Nonunions (Fractures that have not healed)
Most broken bones (fractures) heal without major issues. Occasionally, some fractures do not heal even when they get the best surgical or nonsurgical treatment. In some cases, certain risk factors make it more likely that a bone will fail to heal such as smoking, medications, and/or some medical conditions such as diabetes. When a broken bone fails to heal it is called a “nonunion.” A “delayed union” is when a fracture takes longer than usual to heal. Most bones heal within 4-6 months.
For bone healing to happen, the bone needs adequate stability, vascular (blood) supply, and a healthy patient. Good nutrition also plays a role in bone healing.
• Stability. Fractures must be put in a stable position that allows them to heal appropriately. Some fractures can be held in position with a cast or with surgical stabilization including a plate and screws, intramedullary nail (rods), or an external fixator.
Blood supply. Blood delivers the essentials required for fracture site healing. These essentials include oxygen, cells, and the body’s own chemicals necessary for healing (growth factors). The blood supply to the injured bone usually comes back on its own during the healing period.
• Nutrition. A broken bone also needs adequate nutrition to heal. Eating a healthy and well-balanced diet that includes protein, calcium, vitamin C, and vitamin D is the best way to ensure adequate nutrition.
Causes of Nonunions
Nonunions happen when the bone lacks adequate stability, blood flow, or has other medical reasons that have inhibited full healing. Nonunions may also occur in severely injured limbs that have been compromised of bony fragments, muscle tissue, and/or blood supply.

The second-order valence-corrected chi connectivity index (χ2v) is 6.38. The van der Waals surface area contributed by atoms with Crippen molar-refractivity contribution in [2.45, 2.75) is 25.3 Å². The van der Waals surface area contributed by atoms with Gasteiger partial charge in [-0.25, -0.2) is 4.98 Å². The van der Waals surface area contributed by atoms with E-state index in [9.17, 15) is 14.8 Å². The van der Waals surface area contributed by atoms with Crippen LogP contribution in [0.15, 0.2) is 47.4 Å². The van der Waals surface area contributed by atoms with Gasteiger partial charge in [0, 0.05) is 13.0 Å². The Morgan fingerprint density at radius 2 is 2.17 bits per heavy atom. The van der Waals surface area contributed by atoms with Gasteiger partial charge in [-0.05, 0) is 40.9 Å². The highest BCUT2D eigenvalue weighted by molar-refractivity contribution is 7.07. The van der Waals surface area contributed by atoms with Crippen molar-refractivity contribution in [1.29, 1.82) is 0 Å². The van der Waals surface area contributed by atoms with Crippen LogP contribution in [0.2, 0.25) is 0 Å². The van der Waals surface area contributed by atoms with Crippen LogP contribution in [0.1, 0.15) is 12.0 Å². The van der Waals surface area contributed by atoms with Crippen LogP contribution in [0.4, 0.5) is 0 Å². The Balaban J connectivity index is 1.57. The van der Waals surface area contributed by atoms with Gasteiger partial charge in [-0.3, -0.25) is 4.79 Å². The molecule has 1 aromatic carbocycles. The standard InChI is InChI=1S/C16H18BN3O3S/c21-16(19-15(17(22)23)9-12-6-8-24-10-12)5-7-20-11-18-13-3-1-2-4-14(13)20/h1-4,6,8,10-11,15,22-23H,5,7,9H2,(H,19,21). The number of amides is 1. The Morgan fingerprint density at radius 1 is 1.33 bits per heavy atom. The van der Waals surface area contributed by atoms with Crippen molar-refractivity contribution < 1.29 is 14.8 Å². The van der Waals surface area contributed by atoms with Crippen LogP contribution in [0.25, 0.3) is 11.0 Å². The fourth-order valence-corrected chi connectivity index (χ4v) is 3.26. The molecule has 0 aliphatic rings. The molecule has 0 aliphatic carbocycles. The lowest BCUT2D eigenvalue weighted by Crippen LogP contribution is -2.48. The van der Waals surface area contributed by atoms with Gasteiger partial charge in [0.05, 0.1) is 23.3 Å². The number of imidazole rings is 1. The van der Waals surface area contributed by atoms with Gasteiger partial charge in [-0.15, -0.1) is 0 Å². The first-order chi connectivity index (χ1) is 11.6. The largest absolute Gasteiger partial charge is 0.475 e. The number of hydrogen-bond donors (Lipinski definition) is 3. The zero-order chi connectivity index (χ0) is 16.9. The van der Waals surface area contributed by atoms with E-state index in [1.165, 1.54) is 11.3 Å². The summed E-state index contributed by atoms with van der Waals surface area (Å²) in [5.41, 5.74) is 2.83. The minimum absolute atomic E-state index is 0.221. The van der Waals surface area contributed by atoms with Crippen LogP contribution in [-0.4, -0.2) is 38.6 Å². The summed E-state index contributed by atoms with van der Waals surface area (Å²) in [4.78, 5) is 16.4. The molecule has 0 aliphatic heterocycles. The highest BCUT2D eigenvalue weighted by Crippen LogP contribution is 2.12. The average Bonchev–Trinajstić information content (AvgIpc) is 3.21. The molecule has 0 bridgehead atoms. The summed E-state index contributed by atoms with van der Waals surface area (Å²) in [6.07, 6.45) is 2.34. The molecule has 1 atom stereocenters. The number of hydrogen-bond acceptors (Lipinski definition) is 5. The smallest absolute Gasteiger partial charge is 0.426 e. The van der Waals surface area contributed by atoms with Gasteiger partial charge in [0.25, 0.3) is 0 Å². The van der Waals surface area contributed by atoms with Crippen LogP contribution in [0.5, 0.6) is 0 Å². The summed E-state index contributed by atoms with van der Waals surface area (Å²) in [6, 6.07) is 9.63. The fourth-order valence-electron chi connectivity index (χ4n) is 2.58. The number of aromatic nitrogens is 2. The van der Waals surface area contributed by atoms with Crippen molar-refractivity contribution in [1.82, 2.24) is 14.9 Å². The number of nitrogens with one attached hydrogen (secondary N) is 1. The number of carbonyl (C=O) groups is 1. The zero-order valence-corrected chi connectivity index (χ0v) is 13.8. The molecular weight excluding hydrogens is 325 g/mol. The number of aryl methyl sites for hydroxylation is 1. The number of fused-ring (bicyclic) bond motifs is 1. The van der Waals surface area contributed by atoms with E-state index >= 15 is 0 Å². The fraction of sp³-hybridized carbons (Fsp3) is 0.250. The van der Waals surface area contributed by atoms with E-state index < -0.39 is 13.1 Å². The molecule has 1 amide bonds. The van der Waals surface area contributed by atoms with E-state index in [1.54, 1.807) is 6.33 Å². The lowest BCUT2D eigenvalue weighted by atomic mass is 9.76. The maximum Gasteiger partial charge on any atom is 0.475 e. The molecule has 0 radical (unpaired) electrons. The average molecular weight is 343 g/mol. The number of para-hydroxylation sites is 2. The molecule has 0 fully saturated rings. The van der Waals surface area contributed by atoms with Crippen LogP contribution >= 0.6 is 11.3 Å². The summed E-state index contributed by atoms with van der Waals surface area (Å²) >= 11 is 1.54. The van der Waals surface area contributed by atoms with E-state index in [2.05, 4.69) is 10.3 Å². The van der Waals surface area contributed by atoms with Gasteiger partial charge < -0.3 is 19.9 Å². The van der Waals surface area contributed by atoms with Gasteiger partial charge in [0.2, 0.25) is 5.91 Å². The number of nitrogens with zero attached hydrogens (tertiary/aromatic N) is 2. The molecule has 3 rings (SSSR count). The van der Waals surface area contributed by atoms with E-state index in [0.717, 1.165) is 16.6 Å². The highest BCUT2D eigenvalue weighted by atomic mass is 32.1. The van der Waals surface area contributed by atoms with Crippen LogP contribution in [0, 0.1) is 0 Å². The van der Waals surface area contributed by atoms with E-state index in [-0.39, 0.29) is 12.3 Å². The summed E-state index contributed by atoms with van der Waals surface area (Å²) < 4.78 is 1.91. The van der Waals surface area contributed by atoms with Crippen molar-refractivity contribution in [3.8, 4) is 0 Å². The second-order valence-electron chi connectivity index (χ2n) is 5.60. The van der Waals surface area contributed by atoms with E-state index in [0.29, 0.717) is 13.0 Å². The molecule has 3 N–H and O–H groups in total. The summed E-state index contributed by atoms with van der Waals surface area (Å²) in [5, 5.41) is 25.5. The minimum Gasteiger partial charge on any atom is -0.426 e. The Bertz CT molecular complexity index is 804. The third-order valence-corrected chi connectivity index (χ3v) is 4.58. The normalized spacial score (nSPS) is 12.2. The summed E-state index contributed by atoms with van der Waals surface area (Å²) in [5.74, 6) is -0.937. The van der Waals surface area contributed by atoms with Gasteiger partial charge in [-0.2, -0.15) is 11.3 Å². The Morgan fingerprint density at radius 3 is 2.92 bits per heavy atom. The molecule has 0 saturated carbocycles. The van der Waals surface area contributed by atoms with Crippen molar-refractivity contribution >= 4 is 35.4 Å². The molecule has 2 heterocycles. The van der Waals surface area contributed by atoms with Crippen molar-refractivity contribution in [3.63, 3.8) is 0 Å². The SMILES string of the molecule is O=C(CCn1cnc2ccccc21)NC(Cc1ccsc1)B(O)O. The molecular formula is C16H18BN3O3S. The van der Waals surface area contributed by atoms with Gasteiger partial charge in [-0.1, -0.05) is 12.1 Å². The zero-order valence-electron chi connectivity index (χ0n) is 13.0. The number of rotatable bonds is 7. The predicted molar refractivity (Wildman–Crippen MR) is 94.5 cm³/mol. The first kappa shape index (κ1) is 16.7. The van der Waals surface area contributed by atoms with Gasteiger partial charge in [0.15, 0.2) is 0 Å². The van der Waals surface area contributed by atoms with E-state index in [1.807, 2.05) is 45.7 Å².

Several factors increase the risk of nonunion.
• Use of tobacco or nicotine in any form (smoking, chewing tobacco, and use of nicotine gum or patches) inhibits bone healing and increase the chance of a nonunion
• Older age
• A low vitamin D level
• Poor nutrition
• Some medications
• Medications including anti-inflammatory drugs such as aspirin, ibuprofen, and prednisone.
• A complicated break that is open or compound
Nonunions are more likely to happen if the injured bone has a limited or injured blood supply.
• Some bones, such as toe bones, have inherent stability and excellent blood supply. They can be expected to heal with minimal treatment.
• Some bones, such as the upper thighbone (femoral head and neck) and small wrist bone (scaphoid), have a limited blood supply. The blood supply can be destroyed when these bones are broken.
• Some bones, such as the shinbone (tibia), have a moderate blood supply, however, an injury can disrupt it. For example, a high-energy injury can damage the skin and muscle over the bone and destroy the external blood supply. In addition, the injury can destroy the internal blood supply found in the marrow at the center of the bone.
Patients with nonunions usually feel pain at the site of the break long after the initial pain of the fracture disappears. This pain may last months, or even years. It may be constant, or it may occur only when the broken arm or leg is used.
To diagnose a nonunion, Dr. Ortega uses imaging studies that provide detailed pictures of the bone and surrounding soft tissues. Depending on which bone is involved, these tests may include x-rays, computed tomography (CT) scans, and magnetic resonance imaging (MRI). Imaging studies let Dr. Ortega see the broken bone and follow the progress of its healing.
A nonunion may be diagnosed if the doctor finds one or more of the following:
• Persistent pain at the fracture site
• A persistent gap with no bone spanning the fracture site
• No progress in bone healing when repeated imaging studies are compared over several months
• Inadequate healing in a time period that is usually enough for normal healing